Vertical drilling underway to rescue workers trapped in Uttarkashi tunnel
Vertical drilling, one of the several chalked-out options to bring out 41 workers trapped inside the Silkyara tunnel in Uttarkashi since November 12, finally started on Sunday afternoon. Read further on Dynamite News:
Uttarkashi: Vertical drilling, one of the several chalked-out options to bring out 41 workers trapped inside the Silkyara tunnel in Uttarkashi since November 12, finally started on Sunday afternoon.
Two locations were identified for the vertical drilling, and both are on the Silkyara side of the high-altitude under-construction tunnel, a portion of which caved in on November 12.
SJVN, a public sector undertaking company involved in hydroelectric power generation and transmission, has just started vertical drilling work on the top of the tunnel atop the hill, the 15th day of continued rescue efforts.
As a second option, vertical drilling work has also been started in another part on top of the tunnel to create rescue space for workers trapped. This portion of the tunnel has access to electricity and water.
Multiple agencies are working on the rescue efforts. In the latest, the Indian Air Force has also joined in as it flew in critical DRDO equipment to Dehradun.
On Tuesday, rescuers managed to insert an endoscopy camera into the tunnel. The first visuals captured on that device showed the trapped workers had ample space inside the tunnel for them to move around.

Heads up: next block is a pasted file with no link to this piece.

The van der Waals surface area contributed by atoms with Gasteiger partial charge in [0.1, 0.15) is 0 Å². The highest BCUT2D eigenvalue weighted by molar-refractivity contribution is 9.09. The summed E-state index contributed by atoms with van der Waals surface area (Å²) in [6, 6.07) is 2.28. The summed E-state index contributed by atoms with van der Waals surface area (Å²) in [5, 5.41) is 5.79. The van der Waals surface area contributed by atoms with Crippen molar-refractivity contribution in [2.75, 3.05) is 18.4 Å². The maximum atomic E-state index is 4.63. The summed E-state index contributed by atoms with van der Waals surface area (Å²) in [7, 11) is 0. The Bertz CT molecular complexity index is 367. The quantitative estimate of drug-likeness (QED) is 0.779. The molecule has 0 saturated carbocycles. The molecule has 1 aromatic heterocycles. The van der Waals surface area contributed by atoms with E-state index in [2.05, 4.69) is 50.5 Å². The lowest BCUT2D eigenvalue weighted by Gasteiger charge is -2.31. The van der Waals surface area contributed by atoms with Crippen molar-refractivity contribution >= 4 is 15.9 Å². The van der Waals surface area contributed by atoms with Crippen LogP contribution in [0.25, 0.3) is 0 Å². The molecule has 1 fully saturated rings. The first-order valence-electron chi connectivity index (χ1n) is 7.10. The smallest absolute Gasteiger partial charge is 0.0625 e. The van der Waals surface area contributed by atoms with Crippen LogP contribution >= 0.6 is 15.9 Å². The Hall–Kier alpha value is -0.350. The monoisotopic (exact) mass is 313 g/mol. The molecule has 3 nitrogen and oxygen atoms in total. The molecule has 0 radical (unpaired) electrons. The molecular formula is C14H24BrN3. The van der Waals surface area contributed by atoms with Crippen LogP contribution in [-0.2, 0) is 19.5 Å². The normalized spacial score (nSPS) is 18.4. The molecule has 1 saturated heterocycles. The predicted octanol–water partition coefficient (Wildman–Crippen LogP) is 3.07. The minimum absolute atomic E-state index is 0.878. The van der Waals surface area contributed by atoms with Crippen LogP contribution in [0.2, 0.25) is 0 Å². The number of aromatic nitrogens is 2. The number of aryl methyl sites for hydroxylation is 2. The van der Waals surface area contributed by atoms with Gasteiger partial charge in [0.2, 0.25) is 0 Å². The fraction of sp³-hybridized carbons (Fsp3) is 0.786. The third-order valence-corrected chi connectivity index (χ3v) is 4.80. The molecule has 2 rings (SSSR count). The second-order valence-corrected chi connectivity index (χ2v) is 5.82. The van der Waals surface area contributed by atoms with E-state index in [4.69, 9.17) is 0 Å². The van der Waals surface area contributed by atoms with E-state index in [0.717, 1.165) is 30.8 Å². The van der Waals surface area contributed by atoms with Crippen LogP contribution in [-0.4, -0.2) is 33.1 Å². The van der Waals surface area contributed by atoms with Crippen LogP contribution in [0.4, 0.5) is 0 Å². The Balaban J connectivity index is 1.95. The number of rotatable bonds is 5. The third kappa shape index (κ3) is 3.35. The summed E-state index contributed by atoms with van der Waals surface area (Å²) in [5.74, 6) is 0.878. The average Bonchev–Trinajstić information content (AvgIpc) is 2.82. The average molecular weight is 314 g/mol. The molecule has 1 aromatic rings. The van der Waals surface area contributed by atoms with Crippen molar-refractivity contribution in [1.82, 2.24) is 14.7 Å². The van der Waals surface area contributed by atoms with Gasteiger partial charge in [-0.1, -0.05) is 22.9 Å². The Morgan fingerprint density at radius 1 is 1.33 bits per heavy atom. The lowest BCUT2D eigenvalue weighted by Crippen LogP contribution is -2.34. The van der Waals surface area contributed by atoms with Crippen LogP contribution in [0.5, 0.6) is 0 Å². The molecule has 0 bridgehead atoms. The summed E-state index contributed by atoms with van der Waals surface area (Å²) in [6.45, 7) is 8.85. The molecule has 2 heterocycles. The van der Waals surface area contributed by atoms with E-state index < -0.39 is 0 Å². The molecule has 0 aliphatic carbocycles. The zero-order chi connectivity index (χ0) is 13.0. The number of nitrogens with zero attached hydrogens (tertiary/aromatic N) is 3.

The visuals gave new hope to worried relatives, some of whom were camping outside the site of the collapsed tunnel structure.
Meanwhile, International tunnelling expert Arnold Dix who has roped in the rescue project said on Sunday that there was no chance of a collapse in the area where the incident happened suggesting to investigation into the matter.
"It may have been an unusual situation occurring here where the class of rock changes. It has to be investigated. The area that collapsed hasn't collapsed before; it wasn't even given any clue that it was going to collapse before. So, it is a part of the challenge for us--what is it about the ground here, this mountain that caught us on the backfoot," he said.
He further said the auger machine cutting that got stuck in the debris of the Silkyara tunnel is progressing fast after plasma cutters were brought in on Sunday morning.
"The auger machine failed, and we are having a lot of technical difficulties in getting the auger out of the pipe. That's (the process of cutting it out) going much faster this morning as plasma cutters have come," Arnold Dix added. (ANI)